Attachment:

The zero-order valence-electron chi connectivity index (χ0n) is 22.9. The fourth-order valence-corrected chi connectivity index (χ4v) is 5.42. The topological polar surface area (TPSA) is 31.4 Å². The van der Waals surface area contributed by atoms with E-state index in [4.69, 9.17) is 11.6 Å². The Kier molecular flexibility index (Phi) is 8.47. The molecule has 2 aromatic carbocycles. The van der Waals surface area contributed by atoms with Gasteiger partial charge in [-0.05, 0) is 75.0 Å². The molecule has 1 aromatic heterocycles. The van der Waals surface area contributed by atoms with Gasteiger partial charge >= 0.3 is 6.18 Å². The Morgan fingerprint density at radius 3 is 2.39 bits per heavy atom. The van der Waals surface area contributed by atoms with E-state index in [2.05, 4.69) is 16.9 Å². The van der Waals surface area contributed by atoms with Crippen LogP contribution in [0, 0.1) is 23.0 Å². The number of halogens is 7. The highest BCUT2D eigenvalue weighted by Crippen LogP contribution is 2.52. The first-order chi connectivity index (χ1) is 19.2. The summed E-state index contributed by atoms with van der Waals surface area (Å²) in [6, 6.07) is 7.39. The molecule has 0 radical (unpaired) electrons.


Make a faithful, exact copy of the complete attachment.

The zero-order valence-electron chi connectivity index (χ0n) is 22.9. The fourth-order valence-corrected chi connectivity index (χ4v) is 5.42. The topological polar surface area (TPSA) is 31.4 Å². The van der Waals surface area contributed by atoms with E-state index in [4.69, 9.17) is 11.6 Å². The Kier molecular flexibility index (Phi) is 8.47. The molecule has 2 aromatic carbocycles. The van der Waals surface area contributed by atoms with Gasteiger partial charge in [-0.05, 0) is 75.0 Å². The molecule has 1 aromatic heterocycles. The van der Waals surface area contributed by atoms with Gasteiger partial charge >= 0.3 is 6.18 Å². The Morgan fingerprint density at radius 3 is 2.39 bits per heavy atom. The van der Waals surface area contributed by atoms with E-state index in [2.05, 4.69) is 16.9 Å². The van der Waals surface area contributed by atoms with Crippen LogP contribution in [0, 0.1) is 23.0 Å². The number of halogens is 7. The highest BCUT2D eigenvalue weighted by Crippen LogP contribution is 2.52. The first-order chi connectivity index (χ1) is 19.2. The summed E-state index contributed by atoms with van der Waals surface area (Å²) in [6, 6.07) is 7.39. The molecule has 0 radical (unpaired) electrons.